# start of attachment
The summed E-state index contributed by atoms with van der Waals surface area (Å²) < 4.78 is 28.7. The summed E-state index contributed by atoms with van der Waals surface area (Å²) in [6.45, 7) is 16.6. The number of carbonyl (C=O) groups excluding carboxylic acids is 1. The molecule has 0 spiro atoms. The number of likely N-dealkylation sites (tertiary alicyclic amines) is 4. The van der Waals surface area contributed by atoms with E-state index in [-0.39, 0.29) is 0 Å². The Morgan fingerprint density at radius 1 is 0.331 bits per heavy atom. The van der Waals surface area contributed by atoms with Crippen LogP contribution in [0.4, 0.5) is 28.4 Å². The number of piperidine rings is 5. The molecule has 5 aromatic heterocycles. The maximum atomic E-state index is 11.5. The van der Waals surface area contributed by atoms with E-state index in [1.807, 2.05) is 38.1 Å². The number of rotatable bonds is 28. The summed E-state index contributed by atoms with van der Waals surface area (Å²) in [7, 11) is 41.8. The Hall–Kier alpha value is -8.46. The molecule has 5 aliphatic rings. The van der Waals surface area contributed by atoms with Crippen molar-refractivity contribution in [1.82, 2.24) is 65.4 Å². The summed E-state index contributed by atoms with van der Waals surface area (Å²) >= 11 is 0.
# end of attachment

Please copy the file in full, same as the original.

The summed E-state index contributed by atoms with van der Waals surface area (Å²) < 4.78 is 28.7. The summed E-state index contributed by atoms with van der Waals surface area (Å²) in [6.45, 7) is 16.6. The number of carbonyl (C=O) groups excluding carboxylic acids is 1. The molecule has 0 spiro atoms. The number of likely N-dealkylation sites (tertiary alicyclic amines) is 4. The van der Waals surface area contributed by atoms with E-state index in [-0.39, 0.29) is 0 Å². The Morgan fingerprint density at radius 1 is 0.331 bits per heavy atom. The van der Waals surface area contributed by atoms with Crippen LogP contribution in [0.4, 0.5) is 28.4 Å². The number of piperidine rings is 5. The molecule has 5 aromatic heterocycles. The maximum atomic E-state index is 11.5. The van der Waals surface area contributed by atoms with E-state index in [1.807, 2.05) is 38.1 Å². The number of rotatable bonds is 28. The summed E-state index contributed by atoms with van der Waals surface area (Å²) in [7, 11) is 41.8. The Hall–Kier alpha value is -8.46. The molecule has 5 aliphatic rings. The van der Waals surface area contributed by atoms with Crippen molar-refractivity contribution in [1.82, 2.24) is 65.4 Å². The summed E-state index contributed by atoms with van der Waals surface area (Å²) >= 11 is 0.